In a currently running Allstate TV commercial, Dennis Haysbert, the announcer, says, “Emily’s just starting out, and on a budget. It’s like a ramen-noodle-every-night budget.” That’s a really strict budget! Ramen noodles every night I could understand, but only one?
Mercedes Benz is running commercials on radio and TV featuring young children saying that when they grow up they will take over their parents’ certified pre-owned (used, but with a warranty) Mercedes Benz. I guess Mercedes has data showing that owners keep the cars long enough to pass them to children, but it surprises me. I do keep cars until they die (one of my cars is 21 years old), but I would have guessed that someone who buys a used, late-model luxury car would be less likely than I am to keep that car until the bitter end.
I had to laugh at Speaker of the House John Boehner when he suggested President Obama was playing politics with a bill to keep interest on student loans low. He was right, because Republicans in the House and GOP presidential candidate Romney want to keep the loan interest low too. The difference is in how each party proposes to pay for it. The reason I had to laugh at Boehner’s remark is he proposed paying for it in a very political way himself; by taking the money away from the President’s health care program.
There’s a bill in Congress to allow people who borrowed money under student loan programs to get out of the loans if they declare bankruptcy. Students, don’t get your hopes up about that bill passing. However, if it does, you’re still stuck if your parents cosigned the loan. If you go bankrupt, the maker of the loan will just go after your parents.
I’m reading a book called “Dewdroppers, Waldos and Slackers” by Rosemarie Ostler. It’s about slang in the 20th century and it’s also about 10-years old. Someone familiar with my interest in language bought it for me as a gift. Part of it is like a dictionary and part of it is narrative. No book fewer than 250-pages long can be comprehensive. I’m not finished with it, but so far I have two complaints. It doesn’t give the definition of “Waldo” I expected to see, a machine to manipulate objects as described in Robert Heinlein’s novel, “Waldo.” I wouldn’t complain about that except the word is in the title. And while it does mention the word “Funk,” it doesn’t include its definition as a kind of music. George Clinton would be disappointed. Speaking of Mr. Clinton, he’s bringing Parliament Funkadelic to Huntington, New York’s Paramount stage this weekend. If you like the funk, perhaps you should check it out.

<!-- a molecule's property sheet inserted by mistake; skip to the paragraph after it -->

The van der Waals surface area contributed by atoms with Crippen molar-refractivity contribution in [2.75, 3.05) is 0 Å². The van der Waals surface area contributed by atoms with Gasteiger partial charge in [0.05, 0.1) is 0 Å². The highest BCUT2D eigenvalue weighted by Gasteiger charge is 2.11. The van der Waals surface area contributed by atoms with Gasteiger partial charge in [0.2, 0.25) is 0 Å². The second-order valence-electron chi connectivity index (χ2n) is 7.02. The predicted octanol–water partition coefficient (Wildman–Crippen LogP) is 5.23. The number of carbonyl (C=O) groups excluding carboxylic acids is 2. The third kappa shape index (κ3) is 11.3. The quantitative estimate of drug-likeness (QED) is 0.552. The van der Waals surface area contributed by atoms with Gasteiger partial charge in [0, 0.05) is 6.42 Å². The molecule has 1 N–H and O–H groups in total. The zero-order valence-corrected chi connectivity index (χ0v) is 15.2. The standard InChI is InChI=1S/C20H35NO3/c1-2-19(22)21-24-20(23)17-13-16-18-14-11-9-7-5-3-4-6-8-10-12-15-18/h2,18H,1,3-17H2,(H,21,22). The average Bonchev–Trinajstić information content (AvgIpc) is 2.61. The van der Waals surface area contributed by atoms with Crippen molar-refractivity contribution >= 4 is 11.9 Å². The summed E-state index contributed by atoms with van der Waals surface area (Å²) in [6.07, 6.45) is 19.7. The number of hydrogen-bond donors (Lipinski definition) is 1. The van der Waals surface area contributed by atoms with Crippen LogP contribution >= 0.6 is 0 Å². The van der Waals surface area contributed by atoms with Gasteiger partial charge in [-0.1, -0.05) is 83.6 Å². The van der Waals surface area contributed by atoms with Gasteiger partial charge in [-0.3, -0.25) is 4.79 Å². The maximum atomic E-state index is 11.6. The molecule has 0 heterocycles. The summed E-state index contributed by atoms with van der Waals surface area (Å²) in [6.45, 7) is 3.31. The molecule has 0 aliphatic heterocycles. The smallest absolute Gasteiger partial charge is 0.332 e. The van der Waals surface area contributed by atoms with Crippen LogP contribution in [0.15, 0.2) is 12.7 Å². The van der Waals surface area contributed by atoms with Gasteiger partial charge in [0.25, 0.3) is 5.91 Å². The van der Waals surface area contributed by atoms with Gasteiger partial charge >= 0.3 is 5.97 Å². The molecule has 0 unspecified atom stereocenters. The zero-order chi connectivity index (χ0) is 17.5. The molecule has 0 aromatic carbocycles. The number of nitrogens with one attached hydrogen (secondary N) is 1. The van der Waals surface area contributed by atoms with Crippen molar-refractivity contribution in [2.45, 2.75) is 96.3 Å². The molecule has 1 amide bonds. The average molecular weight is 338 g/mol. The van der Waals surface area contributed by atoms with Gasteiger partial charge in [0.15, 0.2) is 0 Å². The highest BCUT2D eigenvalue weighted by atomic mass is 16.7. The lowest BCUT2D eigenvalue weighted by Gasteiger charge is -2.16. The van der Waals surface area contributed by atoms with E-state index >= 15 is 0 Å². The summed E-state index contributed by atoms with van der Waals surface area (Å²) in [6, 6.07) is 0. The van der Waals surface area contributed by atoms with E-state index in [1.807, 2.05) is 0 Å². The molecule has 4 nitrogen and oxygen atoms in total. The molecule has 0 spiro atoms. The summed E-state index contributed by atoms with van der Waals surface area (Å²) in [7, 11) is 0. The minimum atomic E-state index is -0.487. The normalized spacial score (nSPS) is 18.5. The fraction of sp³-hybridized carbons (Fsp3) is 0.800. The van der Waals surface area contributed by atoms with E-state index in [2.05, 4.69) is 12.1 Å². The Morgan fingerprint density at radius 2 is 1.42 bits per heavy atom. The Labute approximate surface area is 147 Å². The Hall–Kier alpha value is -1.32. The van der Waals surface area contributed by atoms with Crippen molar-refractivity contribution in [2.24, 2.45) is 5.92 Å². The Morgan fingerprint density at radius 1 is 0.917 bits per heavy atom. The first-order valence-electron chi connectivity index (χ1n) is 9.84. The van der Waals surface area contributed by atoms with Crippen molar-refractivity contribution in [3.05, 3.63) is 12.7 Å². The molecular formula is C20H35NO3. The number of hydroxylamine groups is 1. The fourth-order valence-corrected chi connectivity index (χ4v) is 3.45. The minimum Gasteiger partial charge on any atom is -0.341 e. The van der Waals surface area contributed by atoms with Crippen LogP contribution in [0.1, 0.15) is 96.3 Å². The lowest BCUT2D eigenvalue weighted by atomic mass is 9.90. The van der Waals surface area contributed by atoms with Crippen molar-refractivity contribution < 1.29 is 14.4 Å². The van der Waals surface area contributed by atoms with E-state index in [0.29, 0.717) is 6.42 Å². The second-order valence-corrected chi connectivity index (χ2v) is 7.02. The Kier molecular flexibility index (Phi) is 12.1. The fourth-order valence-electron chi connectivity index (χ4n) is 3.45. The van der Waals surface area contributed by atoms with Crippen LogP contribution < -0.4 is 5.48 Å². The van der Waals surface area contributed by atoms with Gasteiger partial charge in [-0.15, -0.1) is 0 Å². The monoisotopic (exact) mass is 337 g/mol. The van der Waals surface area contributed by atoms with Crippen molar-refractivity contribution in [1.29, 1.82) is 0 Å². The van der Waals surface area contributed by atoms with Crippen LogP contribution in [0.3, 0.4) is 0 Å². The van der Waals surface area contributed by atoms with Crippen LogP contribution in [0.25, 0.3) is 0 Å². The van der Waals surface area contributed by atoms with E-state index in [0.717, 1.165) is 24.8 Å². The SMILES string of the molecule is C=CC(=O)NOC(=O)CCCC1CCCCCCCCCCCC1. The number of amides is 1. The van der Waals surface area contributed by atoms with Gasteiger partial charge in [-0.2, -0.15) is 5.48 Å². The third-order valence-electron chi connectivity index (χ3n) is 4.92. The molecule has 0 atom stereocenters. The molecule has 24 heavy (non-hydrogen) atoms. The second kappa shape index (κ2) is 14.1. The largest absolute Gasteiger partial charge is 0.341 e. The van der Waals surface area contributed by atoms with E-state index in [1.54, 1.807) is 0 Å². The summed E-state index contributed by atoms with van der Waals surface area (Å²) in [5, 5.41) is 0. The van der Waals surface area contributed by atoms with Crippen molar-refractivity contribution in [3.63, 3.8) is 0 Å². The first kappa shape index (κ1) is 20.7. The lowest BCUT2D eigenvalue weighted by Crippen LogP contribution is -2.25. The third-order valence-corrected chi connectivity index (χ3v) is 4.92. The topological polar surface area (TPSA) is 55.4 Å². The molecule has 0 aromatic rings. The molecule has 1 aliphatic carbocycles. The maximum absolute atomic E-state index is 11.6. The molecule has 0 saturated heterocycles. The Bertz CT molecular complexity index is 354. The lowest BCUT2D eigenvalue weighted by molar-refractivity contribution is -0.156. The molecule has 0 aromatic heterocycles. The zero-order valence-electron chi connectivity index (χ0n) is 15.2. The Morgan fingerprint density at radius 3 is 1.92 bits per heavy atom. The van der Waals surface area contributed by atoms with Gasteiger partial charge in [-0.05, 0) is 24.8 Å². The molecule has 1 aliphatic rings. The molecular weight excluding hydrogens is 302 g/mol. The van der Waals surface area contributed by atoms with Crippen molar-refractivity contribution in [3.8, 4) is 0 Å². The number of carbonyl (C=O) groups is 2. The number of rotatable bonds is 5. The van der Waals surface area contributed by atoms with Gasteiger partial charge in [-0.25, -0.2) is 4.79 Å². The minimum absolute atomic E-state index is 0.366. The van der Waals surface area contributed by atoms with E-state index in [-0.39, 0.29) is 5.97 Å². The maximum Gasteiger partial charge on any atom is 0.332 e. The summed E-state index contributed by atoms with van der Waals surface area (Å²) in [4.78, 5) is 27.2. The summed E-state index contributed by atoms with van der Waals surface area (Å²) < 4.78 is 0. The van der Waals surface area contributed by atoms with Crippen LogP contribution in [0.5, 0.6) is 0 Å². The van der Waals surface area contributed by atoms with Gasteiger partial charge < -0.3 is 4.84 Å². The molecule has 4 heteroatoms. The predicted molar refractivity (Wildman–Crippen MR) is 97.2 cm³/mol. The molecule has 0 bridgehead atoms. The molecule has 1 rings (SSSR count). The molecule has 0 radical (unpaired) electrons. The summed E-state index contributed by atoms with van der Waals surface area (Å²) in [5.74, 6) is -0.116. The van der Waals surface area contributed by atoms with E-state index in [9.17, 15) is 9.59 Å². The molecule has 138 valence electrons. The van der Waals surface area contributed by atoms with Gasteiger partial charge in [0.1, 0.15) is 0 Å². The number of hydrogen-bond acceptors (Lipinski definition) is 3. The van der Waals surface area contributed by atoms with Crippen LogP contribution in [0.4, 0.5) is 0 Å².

Based on the recommendations it offers me, Amazon.com seems intent on selling me music that’s 10-20 years newer than the things I like best.
The makers of SDHC memory cards appear to be obfuscating how quickly they’ll write data. First, they print the class information in very small type on the label or the package. Second, you can buy cards that claim to far exceed the spec. I bought a micro SDHC card that says it’s class 6. That means it can write 6 MB/second. The package says it can write up to 30 MB/sec. Granted there are two asterisks after that figure, but I can’t find the footnote they refer to. I know there isn’t any class 30, but there is a class 10. If I manufactured cards that were better than class 6, I’d call them something better than class 6 and charge more than a class 6 price for them.
There are lots of radios that offer docking and charging for Apple phones, and some that offer an external input jack so you can play your Android or Windows phone. There are even MP3 players and phones that will play external memory cards. I’d certainly pay for a radio that would also accept and play an SDHC card. I could load it with music I like instead of the music they now play on the radio.
I bought a Sansa Clip Zip which is a very small MP3 player. I like it except for two things: It’s so small I misplaced it within five days of buying it even though I got a red one; and you can’t play it while it’s recharging. So, I can’t plug it into my car radio and recharge it while I’m driving and listening to my tunes.